The previous article on this blog, dedicated to Anne of Green Gables, contains a detailed discussion of Isao Takahata and Hayao Miyazaki’s respective artistic evolutions between 1976 and 1979. I originally planned to extend it with a digression on the wider differences between two men’s styles. But this would have gone slightly off-topic and made the article far too long (as if it weren’t already), so I decided to include it in a separate piece - this one. It contains some more remarks about Anne of Green Gables, but also about Takahata and Miyazaki’s work in Ghibli. It may be a bit messy, as I’ve taken the opportunity to write this in a more spontaneous way; I hope you don’t mind and still appreciate this piece.
Anne of Green Gables is one of the most popular works in the World Masterpiece Theater series, both in Japan and in the English-speaking sphere. According to many of those who have seen it, it may even qualify for the title of best anime of all time. It also represents a historical turning point: it is the first entry in the time slot that was now officially called “World Masterpiece Theater”, instead of “Calpis Children’s Theater” (1975-1977) or “Calpis Family Theater” (1978). And yet, it is perhaps the most imperfect among Isao Takahata’s three shows for Zuiyo Video/Nippon Animation, and by far one of the most difficult productions that the director, studio and all the artists involved had known. This latter, darker aspect of Anne appears to be at best underdiscussed, or at worst completely unknown, in English-speaking circles. While providing a detailed commentary and analysis of the show as well as its place in anime history and Isao Takahata’s career, this article also aims to raise awareness and shed light on those somber moments.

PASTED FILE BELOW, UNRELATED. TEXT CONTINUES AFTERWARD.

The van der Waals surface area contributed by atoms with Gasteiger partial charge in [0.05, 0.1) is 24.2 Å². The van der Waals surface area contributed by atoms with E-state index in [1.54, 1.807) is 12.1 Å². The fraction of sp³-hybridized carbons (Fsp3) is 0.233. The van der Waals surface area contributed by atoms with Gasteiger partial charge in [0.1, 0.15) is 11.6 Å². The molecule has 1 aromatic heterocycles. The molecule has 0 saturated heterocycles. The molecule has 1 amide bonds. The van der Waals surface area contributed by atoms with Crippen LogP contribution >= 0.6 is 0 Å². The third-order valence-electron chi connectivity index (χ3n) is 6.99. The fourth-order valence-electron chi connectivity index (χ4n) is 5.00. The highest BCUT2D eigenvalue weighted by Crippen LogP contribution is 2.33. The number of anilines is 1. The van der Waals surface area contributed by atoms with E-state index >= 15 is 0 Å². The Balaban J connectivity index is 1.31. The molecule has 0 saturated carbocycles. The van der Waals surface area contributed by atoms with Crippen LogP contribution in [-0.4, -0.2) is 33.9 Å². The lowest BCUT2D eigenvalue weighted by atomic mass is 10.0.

The World Masterpiece Theater entry for the year 1976, Marco, pushed studio Nippon Animation and the artists associated with it to their limits. As a result, the year 1977 was marked by disorganization, as most of Marco’s staff temporarily or definitively left the WMT, and the series for that year, Rascal the Raccoon, brought on new, possibly inexperienced, and simply less notable artists. This article will therefore not only focus on Rascal, but on two other works: the first is another Nippon show, Jacky the Bearcub, which counted among its staff most of Marco’s main artists: directors Isao Takahata and Seiji Okuda, and animators Toshiyasu Okada, Kôichi Murata, Reiko Okuyama and Yôichi Kotabe. The other is a completely different production, the first film by studio Shin-Ei, Tenguri, Boy of the Plains, which reunited Yasuo Otsuka and his students outside of Nippon Animation. Just a year before Future Boy Conan, 1977’s Rascal and Tenguri were the last works on which Hayao Miyazaki made significant contributions as a key animator. They therefore represent a turning point in his career, as well as that of all other artists who had been revolving around World Masterpiece Theater productions.
oxical reception and reputation. In Japan, it is just as well considered as Isao Takahata’s other two entries in the World Masterpiece Theater, with entire generations of animators (chief among them Takashi Nakamura, Satoru Utsunomiya and Toshiyuki Inoue) counting it as one of their sacred texts. In English-language discourse, while Marco is extremely well-considered among those who have seen it, their number is small, and Marco is far from being as popular as Heidi or Anne. This article will not aim to provide reasons for this state of affairs, but to give a thorough presentation and commentary on Marco and its importance in Isao Takahata’s career, the World Masterpiece Theater, and anime history at large.